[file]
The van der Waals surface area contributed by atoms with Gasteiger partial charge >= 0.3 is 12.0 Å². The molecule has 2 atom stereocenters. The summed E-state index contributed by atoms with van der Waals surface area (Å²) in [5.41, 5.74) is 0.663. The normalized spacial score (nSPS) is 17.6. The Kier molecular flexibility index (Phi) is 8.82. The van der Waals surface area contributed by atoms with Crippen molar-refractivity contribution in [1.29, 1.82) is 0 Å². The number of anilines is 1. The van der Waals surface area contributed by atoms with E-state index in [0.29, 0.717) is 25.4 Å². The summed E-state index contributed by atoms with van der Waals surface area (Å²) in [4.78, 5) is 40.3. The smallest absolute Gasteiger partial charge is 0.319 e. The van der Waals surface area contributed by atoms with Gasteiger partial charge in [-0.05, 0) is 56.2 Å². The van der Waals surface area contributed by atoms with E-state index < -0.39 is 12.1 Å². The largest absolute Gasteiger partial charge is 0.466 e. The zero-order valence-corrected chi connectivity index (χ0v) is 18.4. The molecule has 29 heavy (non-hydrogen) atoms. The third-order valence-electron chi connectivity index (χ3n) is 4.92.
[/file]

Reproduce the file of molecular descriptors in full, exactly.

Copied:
The van der Waals surface area contributed by atoms with Gasteiger partial charge >= 0.3 is 12.0 Å². The molecule has 2 atom stereocenters. The summed E-state index contributed by atoms with van der Waals surface area (Å²) in [5.41, 5.74) is 0.663. The normalized spacial score (nSPS) is 17.6. The Kier molecular flexibility index (Phi) is 8.82. The van der Waals surface area contributed by atoms with Crippen molar-refractivity contribution in [1.29, 1.82) is 0 Å². The number of anilines is 1. The van der Waals surface area contributed by atoms with E-state index in [0.29, 0.717) is 25.4 Å². The summed E-state index contributed by atoms with van der Waals surface area (Å²) in [4.78, 5) is 40.3. The smallest absolute Gasteiger partial charge is 0.319 e. The van der Waals surface area contributed by atoms with Gasteiger partial charge in [-0.05, 0) is 56.2 Å². The van der Waals surface area contributed by atoms with E-state index < -0.39 is 12.1 Å². The largest absolute Gasteiger partial charge is 0.466 e. The zero-order valence-corrected chi connectivity index (χ0v) is 18.4. The molecule has 29 heavy (non-hydrogen) atoms. The third-order valence-electron chi connectivity index (χ3n) is 4.92.